Of course, it’s not just Bandette’s smile that showcases her upbeat attitude in the face of peril, it’s her voice, and writer Paul Tobin does an excellent job in this regard. Bandette is presented as someone who never takes anything too seriously, and always seems to have every situation completely under control. Tobin imbues her with such an earnest enthusiasm for everything and an infectious joie de vivre that the thought of her being a criminal barely even registers in your brain. Even most of the police in the story give her a free pass because she does good deeds to make up for her thievery and, come on, she’s adorable. She’s the kind of character that young readers would want to be, or with the inclusion of the “urchins” – a network of children and teens around Paris who assist Bandette on her adventures and hang out and eat candy with her – the kind of character they could imagine being friends with. Hell, I’m a grown-ass man, and reading these issues gave me a nostalgic pang and had me wishing I was a kid again and got to be an urchin in Paris. Really, Bandette could be my favourite new comic character of the past year.
Tobin surrounds Bandette with a well-realised cast of multi-faceted characters who are all more complex than they may first seem. The Monsieur could easily have just been presented as a foil for Bandette, a grim rival to her self-claimed title as “the world’s greatest thief.” Instead, he is also thoroughly likeable, more straight-laced than Bandette but still with a mischevous glint in his eye. And you would be forgiven for thinking that Inspector Belgique, as presented in the first couple of issues, would be nothing more than an incompetent buffoon there for comic relief, but in the recent issues he has been revealed as a figure of quiet, grumpy integrity and emerged as one of my favourite characters in the cast. Even his assistant in the Special Police – who could just have been a background extra – is given her own subtle little arc where she has romantic feelings for Belgique and he’s totally oblivious to it.
Beyond the characters, the writing is an exercise in economic, accessible plotting. Every issue is dense with incident, and simultaneously builds on a larger story while being centred around a single action set-piece that makes the comic a rewarding read in its own right. Issue #1 boasts a frenzied motorcycle chase through the streets of Paris. Issue #2 has a daring bank robbery and the even more audacious plan to foil it. Issue #3 has the atmospheric first confrontation between Bandette and Monsieur in the iconic Cimetiere du Pere Lachaise cemetery. Issue #4 features an issue-long fight scene between Bandette and assassin Matidore. Issue #5 is the only installment that seems more focused on the overarching plotline that will shape the narrative moving forward and setting the pieces on the board to prepare for that, but even that is all very interesting and rich in character moments.
If I had to pick out one of these chapters for particular praise, it would be issue #4. Every issue is a joy, but this for me was the best, one of the finest single issues of any comic released this year, and the epitome of everything that makes Bandette so great. With the inclusion of matador-themed villainess Matadori, it gives us another colorful inclusion into the ensemble cast. It is constructed around a well-orchestrated fight scene where Bandette never really loses the upper hand, but which nonetheless remains compelling largely due to the playful interplay between the two characters. Even as Bandette fights for her life and Matadori tries to kill her, they still have time to compliment each other’s clothing and chat about what tailors they visit, with both flashing that trademark grin as they do so. The Monsieur’s meeting with the mystery lady employing him sets the stage for the larger story further fleshed out in the following issue. Belgique and his assistant get a wonderful little scene together. And Bandette makes her most ingenious use of the urchins yet, just when it appears she might be in danger, once again demonstrating she always has the upper hand in any given situation. And it all ends in a delightful exchange between Bandette and Monsieur which serves to reiterate that same point.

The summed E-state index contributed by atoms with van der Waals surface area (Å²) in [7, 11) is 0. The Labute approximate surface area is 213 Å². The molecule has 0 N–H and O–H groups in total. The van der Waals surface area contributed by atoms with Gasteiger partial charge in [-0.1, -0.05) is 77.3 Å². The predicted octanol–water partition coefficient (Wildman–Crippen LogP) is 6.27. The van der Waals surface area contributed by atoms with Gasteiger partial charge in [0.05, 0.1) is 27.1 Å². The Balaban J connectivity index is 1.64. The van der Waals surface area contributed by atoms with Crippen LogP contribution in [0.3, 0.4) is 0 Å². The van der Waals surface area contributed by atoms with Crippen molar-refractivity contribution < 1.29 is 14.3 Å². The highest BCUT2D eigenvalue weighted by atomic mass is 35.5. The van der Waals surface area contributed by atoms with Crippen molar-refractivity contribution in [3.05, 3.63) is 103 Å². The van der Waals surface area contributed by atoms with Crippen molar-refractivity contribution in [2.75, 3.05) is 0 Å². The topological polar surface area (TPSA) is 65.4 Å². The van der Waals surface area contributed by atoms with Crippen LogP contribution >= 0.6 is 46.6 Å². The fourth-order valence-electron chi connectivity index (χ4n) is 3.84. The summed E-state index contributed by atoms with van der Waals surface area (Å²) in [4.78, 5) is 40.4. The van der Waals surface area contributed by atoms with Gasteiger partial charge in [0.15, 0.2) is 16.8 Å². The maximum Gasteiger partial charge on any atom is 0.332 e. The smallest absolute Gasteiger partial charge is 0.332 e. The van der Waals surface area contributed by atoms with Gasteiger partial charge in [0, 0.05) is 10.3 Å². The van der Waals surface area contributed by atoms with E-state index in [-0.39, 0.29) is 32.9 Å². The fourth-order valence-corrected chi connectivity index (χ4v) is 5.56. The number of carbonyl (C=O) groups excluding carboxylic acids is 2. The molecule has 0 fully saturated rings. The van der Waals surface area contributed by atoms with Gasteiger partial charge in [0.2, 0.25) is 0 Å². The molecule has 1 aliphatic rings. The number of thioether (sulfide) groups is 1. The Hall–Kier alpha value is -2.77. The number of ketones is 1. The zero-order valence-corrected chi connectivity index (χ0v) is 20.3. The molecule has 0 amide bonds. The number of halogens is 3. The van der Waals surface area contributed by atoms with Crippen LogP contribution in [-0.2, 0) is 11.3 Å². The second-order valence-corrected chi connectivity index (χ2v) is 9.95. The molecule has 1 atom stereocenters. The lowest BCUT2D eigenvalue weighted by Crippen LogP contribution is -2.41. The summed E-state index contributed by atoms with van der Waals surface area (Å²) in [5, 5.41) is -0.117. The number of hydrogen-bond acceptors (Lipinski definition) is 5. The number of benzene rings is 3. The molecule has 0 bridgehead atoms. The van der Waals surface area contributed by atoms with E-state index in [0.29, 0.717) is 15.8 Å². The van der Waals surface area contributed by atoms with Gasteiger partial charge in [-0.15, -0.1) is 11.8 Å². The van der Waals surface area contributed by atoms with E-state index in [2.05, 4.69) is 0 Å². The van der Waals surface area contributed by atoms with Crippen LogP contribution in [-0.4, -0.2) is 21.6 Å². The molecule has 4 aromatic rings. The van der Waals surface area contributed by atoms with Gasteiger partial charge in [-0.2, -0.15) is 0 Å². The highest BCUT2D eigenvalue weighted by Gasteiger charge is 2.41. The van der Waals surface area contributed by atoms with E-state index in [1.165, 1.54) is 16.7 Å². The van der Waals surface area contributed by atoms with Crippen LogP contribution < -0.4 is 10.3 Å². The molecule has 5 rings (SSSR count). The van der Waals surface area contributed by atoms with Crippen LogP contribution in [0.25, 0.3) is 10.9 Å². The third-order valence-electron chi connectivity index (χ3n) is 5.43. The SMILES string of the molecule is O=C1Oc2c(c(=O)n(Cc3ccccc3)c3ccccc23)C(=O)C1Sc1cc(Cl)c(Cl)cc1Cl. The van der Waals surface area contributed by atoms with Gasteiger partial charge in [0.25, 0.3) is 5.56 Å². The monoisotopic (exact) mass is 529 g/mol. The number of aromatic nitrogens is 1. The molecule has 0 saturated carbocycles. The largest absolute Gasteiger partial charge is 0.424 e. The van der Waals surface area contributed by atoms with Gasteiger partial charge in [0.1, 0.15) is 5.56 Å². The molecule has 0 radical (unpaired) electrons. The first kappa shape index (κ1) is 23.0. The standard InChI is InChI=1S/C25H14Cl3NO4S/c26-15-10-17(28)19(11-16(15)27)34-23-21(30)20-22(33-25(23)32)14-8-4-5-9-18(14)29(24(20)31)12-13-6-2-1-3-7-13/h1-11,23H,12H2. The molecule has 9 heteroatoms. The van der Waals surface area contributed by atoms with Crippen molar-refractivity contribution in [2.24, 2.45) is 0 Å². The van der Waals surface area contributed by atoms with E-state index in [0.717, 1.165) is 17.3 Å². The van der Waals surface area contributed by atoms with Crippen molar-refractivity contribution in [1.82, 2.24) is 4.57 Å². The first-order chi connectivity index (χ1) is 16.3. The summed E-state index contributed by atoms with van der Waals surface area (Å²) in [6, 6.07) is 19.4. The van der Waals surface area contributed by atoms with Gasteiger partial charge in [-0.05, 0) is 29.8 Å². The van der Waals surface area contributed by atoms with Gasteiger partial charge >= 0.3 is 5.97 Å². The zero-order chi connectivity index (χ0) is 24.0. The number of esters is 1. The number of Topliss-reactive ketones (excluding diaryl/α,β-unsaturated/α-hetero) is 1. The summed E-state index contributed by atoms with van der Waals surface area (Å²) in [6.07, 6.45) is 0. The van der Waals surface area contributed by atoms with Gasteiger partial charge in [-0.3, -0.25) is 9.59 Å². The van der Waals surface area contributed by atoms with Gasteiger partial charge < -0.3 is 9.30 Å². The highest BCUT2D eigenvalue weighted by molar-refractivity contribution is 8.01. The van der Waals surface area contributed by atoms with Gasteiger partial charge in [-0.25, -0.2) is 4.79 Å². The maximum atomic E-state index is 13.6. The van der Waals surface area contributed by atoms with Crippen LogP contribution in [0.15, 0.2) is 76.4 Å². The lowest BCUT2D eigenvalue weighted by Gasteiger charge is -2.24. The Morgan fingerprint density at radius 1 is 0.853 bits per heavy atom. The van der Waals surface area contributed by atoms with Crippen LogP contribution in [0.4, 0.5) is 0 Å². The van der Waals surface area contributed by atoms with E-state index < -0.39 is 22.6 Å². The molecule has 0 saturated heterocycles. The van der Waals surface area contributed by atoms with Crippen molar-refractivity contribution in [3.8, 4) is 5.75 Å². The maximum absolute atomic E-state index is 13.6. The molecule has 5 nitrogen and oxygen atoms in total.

Now that I’m all caught up, I’m sure the wait for issue #6 is going to be unbearable. But for now, all I can is most heartily recommend Bandette in the strongest possible terms. Colleen Coover’s artwork is enchanting, Paul Tobin’s writing is charming, it may be scientifically impossible to read this comic without a big dopey grin appearing on your face. For print purists, there’s a hardcover graphic novel collecting the first 5 issues being released by Dark Horse in November that I have a feeling may be my Christmas gift of choice for quite a few friends. But for those willing to embrace digital, each issue is available for a bargain price of 99 cents, or 69p! This is one of the best comics around, seriously. What do you have to lose by giving it a try? You’ll thank me!
Bandette #1-5 are available to buy now from Comixology.